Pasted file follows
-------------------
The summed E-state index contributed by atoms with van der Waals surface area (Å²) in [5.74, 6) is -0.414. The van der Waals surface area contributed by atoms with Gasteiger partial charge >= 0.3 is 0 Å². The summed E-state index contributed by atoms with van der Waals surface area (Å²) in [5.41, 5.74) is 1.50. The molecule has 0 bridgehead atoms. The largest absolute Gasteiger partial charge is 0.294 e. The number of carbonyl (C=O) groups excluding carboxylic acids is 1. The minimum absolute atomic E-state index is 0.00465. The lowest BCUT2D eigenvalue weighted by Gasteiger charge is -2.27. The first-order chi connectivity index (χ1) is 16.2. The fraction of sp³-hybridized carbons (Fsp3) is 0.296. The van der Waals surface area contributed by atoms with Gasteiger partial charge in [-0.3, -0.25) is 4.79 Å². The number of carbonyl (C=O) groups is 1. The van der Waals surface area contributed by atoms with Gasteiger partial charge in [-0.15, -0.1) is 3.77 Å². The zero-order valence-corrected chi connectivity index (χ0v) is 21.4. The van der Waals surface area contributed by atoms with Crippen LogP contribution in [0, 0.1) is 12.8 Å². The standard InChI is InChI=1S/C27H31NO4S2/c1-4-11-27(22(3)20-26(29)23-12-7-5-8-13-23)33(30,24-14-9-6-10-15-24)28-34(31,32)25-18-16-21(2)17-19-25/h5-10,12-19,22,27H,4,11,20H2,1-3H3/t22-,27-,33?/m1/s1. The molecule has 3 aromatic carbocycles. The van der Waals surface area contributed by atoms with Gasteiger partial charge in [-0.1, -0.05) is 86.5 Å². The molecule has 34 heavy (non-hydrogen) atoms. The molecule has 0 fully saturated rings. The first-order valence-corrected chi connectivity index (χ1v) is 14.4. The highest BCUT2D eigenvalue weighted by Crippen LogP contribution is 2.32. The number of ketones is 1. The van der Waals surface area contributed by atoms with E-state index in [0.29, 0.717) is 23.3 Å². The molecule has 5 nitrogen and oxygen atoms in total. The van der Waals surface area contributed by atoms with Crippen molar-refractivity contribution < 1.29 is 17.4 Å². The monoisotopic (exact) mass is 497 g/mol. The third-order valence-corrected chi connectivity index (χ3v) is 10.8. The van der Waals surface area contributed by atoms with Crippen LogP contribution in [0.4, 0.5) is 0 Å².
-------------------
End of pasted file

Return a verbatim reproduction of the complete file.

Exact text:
The summed E-state index contributed by atoms with van der Waals surface area (Å²) in [5.74, 6) is -0.414. The van der Waals surface area contributed by atoms with Gasteiger partial charge >= 0.3 is 0 Å². The summed E-state index contributed by atoms with van der Waals surface area (Å²) in [5.41, 5.74) is 1.50. The molecule has 0 bridgehead atoms. The largest absolute Gasteiger partial charge is 0.294 e. The number of carbonyl (C=O) groups excluding carboxylic acids is 1. The minimum absolute atomic E-state index is 0.00465. The lowest BCUT2D eigenvalue weighted by Gasteiger charge is -2.27. The first-order chi connectivity index (χ1) is 16.2. The fraction of sp³-hybridized carbons (Fsp3) is 0.296. The van der Waals surface area contributed by atoms with Gasteiger partial charge in [-0.3, -0.25) is 4.79 Å². The number of carbonyl (C=O) groups is 1. The van der Waals surface area contributed by atoms with Gasteiger partial charge in [-0.15, -0.1) is 3.77 Å². The zero-order valence-corrected chi connectivity index (χ0v) is 21.4. The van der Waals surface area contributed by atoms with Crippen LogP contribution in [0, 0.1) is 12.8 Å². The standard InChI is InChI=1S/C27H31NO4S2/c1-4-11-27(22(3)20-26(29)23-12-7-5-8-13-23)33(30,24-14-9-6-10-15-24)28-34(31,32)25-18-16-21(2)17-19-25/h5-10,12-19,22,27H,4,11,20H2,1-3H3/t22-,27-,33?/m1/s1. The molecule has 3 aromatic carbocycles. The van der Waals surface area contributed by atoms with Gasteiger partial charge in [-0.1, -0.05) is 86.5 Å². The molecule has 34 heavy (non-hydrogen) atoms. The molecule has 0 fully saturated rings. The first-order valence-corrected chi connectivity index (χ1v) is 14.4. The highest BCUT2D eigenvalue weighted by Crippen LogP contribution is 2.32. The number of ketones is 1. The van der Waals surface area contributed by atoms with E-state index in [0.29, 0.717) is 23.3 Å². The molecule has 5 nitrogen and oxygen atoms in total. The van der Waals surface area contributed by atoms with Crippen molar-refractivity contribution < 1.29 is 17.4 Å². The monoisotopic (exact) mass is 497 g/mol. The third-order valence-corrected chi connectivity index (χ3v) is 10.8. The van der Waals surface area contributed by atoms with Crippen LogP contribution in [0.4, 0.5) is 0 Å².